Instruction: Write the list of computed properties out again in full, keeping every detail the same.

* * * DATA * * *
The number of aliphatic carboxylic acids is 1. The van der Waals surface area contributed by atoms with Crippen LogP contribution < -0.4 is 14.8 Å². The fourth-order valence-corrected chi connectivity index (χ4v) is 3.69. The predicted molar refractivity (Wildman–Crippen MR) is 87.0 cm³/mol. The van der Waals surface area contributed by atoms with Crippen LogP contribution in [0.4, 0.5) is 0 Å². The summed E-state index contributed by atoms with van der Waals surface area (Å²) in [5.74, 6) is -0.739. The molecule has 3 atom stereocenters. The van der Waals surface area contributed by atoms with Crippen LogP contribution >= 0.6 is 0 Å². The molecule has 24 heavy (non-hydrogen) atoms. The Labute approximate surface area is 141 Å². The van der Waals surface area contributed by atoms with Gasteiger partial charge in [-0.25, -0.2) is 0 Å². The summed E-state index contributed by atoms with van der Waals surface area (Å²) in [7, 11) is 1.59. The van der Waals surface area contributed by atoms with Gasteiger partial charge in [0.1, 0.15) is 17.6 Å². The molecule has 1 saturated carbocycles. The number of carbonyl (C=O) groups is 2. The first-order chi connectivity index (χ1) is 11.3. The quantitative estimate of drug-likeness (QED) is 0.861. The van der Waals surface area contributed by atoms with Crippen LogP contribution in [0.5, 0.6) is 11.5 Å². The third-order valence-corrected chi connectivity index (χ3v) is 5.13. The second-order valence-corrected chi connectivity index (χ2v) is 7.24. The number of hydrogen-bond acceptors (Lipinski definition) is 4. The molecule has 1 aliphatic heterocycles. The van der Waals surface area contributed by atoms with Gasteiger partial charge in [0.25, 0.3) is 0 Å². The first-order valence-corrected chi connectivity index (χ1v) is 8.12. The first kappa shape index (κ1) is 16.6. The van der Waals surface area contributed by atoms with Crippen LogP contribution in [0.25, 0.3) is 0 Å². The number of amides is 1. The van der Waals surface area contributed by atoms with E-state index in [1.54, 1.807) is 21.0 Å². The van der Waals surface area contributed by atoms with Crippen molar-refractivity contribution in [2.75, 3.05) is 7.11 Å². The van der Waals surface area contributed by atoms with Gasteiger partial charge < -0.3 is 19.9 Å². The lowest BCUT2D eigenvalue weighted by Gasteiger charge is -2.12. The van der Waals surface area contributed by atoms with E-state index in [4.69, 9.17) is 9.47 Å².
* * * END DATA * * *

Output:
The number of aliphatic carboxylic acids is 1. The van der Waals surface area contributed by atoms with Crippen LogP contribution < -0.4 is 14.8 Å². The fourth-order valence-corrected chi connectivity index (χ4v) is 3.69. The predicted molar refractivity (Wildman–Crippen MR) is 87.0 cm³/mol. The van der Waals surface area contributed by atoms with Crippen LogP contribution in [0.4, 0.5) is 0 Å². The summed E-state index contributed by atoms with van der Waals surface area (Å²) in [5.74, 6) is -0.739. The molecule has 3 atom stereocenters. The van der Waals surface area contributed by atoms with Crippen LogP contribution >= 0.6 is 0 Å². The molecule has 24 heavy (non-hydrogen) atoms. The Labute approximate surface area is 141 Å². The van der Waals surface area contributed by atoms with Gasteiger partial charge in [-0.25, -0.2) is 0 Å². The summed E-state index contributed by atoms with van der Waals surface area (Å²) in [7, 11) is 1.59. The van der Waals surface area contributed by atoms with Gasteiger partial charge in [0.1, 0.15) is 17.6 Å². The molecule has 1 saturated carbocycles. The number of carbonyl (C=O) groups is 2. The first-order chi connectivity index (χ1) is 11.3. The quantitative estimate of drug-likeness (QED) is 0.861. The van der Waals surface area contributed by atoms with Crippen LogP contribution in [0.5, 0.6) is 11.5 Å². The third-order valence-corrected chi connectivity index (χ3v) is 5.13. The second-order valence-corrected chi connectivity index (χ2v) is 7.24. The number of hydrogen-bond acceptors (Lipinski definition) is 4. The molecule has 1 aliphatic heterocycles. The van der Waals surface area contributed by atoms with Gasteiger partial charge in [0.25, 0.3) is 0 Å². The first-order valence-corrected chi connectivity index (χ1v) is 8.12. The first kappa shape index (κ1) is 16.6. The van der Waals surface area contributed by atoms with Crippen LogP contribution in [0.25, 0.3) is 0 Å². The number of amides is 1. The van der Waals surface area contributed by atoms with E-state index in [1.54, 1.807) is 21.0 Å². The van der Waals surface area contributed by atoms with Crippen molar-refractivity contribution in [2.75, 3.05) is 7.11 Å². The van der Waals surface area contributed by atoms with Gasteiger partial charge < -0.3 is 19.9 Å². The lowest BCUT2D eigenvalue weighted by Gasteiger charge is -2.12. The van der Waals surface area contributed by atoms with E-state index in [4.69, 9.17) is 9.47 Å².